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OIG found that intense trauma was common among children who entered care provider facilities and mental health clinicians reported concerns about their ability to address trauma due to the level of trauma some children presented, unpredictable amounts of time in care, and the relatively short stay at the facilities, from a treatment perspective.
Facilities also reported challenges accessing external specialists when in-house mental health clinicians could not meet the needs of a child. Some facilities were in underserved areas or could not access specialists who were fluent in the languages spoken by children in their care. For example, one medical coordinator noted that the only bilingual psychologist in its network was in a neighboring state.
When mental health clinicians determined children needed a higher level of care, facilities also reported difficulties transferring children to facilities licensed to provide specialized care. OIG stated that at the time of its review in the summer of 2018, facilities reported they were unable to transfer children with significant mental health needs to either of the two residential treatment centers available in ORR’s network because they had waiting lists or were at their total capacity of 50 children.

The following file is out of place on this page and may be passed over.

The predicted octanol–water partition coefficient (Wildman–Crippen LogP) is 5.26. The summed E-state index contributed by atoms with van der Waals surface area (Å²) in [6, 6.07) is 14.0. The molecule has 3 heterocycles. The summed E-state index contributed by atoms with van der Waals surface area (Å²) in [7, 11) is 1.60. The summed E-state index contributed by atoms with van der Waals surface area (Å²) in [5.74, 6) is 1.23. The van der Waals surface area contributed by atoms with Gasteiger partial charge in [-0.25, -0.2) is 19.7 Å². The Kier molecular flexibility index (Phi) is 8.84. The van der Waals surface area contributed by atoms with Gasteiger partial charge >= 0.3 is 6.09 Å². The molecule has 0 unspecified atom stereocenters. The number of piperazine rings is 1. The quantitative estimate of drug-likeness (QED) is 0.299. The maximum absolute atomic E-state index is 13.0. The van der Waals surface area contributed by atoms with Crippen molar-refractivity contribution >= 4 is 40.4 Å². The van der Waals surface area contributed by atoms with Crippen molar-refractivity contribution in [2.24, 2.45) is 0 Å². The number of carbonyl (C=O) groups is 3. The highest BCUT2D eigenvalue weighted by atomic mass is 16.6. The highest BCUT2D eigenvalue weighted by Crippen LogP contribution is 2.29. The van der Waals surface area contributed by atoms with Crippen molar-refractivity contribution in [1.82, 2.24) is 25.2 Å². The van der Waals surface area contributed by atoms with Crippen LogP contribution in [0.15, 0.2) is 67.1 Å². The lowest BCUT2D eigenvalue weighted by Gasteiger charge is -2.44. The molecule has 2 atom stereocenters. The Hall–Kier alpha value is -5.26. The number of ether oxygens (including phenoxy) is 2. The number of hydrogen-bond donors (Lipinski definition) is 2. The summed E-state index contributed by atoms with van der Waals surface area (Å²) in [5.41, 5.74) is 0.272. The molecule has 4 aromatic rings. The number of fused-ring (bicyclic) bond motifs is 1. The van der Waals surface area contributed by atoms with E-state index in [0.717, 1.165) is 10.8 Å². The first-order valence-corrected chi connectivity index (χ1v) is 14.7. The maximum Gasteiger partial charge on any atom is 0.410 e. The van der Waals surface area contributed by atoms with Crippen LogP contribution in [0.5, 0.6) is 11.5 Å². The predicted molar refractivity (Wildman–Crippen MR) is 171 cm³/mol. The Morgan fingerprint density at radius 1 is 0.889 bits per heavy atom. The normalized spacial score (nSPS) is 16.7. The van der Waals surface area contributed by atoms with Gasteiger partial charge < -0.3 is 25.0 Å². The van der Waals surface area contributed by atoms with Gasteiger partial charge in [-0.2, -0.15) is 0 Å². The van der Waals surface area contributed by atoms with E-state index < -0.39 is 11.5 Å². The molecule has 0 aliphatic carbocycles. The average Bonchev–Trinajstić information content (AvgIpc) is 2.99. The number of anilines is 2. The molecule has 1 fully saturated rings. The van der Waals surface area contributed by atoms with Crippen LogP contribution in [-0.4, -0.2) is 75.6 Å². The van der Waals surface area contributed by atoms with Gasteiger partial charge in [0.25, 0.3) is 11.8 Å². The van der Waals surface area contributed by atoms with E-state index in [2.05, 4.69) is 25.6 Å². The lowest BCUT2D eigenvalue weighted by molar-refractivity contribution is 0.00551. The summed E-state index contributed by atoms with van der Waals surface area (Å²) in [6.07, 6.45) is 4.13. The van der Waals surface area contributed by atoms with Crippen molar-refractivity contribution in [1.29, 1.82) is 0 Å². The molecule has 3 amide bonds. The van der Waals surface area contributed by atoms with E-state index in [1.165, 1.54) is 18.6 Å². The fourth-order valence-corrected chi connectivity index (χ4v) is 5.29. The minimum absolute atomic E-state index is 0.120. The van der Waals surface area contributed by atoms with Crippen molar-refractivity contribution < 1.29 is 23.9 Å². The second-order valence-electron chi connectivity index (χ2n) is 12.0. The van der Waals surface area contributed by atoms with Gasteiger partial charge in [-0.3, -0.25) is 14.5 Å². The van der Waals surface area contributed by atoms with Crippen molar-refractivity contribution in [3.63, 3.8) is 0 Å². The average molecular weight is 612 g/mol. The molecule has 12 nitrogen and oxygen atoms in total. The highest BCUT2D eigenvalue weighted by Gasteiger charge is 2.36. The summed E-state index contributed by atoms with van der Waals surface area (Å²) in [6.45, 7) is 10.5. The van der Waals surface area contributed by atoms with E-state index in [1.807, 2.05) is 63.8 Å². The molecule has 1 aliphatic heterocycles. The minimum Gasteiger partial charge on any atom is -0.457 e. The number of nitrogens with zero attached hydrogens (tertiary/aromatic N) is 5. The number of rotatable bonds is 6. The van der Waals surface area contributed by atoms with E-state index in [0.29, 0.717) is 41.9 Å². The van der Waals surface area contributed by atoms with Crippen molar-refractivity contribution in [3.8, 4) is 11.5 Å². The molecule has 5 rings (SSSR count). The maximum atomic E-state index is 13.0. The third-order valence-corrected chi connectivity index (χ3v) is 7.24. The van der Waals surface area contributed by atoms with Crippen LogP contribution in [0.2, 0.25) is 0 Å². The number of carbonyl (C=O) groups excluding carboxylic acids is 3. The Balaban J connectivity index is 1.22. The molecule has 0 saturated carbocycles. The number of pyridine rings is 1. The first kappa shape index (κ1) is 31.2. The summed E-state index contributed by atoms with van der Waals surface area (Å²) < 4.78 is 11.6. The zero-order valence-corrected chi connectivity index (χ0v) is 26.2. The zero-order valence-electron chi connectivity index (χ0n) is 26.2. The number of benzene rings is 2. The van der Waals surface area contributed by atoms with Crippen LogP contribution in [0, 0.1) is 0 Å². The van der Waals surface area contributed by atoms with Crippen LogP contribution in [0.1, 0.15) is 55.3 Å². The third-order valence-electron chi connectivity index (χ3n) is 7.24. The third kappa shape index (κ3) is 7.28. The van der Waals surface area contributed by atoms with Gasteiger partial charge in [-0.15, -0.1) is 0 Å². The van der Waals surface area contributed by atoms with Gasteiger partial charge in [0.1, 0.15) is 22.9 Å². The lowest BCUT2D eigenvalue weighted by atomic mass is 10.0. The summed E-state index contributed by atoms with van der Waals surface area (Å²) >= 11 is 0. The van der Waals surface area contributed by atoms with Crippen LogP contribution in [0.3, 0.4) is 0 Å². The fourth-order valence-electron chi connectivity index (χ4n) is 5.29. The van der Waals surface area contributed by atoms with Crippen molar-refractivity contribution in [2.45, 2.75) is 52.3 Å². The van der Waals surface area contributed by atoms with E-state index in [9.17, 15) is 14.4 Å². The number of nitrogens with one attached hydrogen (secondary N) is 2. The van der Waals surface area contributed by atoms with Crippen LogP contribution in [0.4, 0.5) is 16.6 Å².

Addressing children’s mental health needs was especially challenging in 2018 due to an influx of separated children and longer stays in care provider facilities. According to program directors and mental health clinicians, separated children exhibited more fear, feelings of abandonment, and post-traumatic stress than did children who were not separated.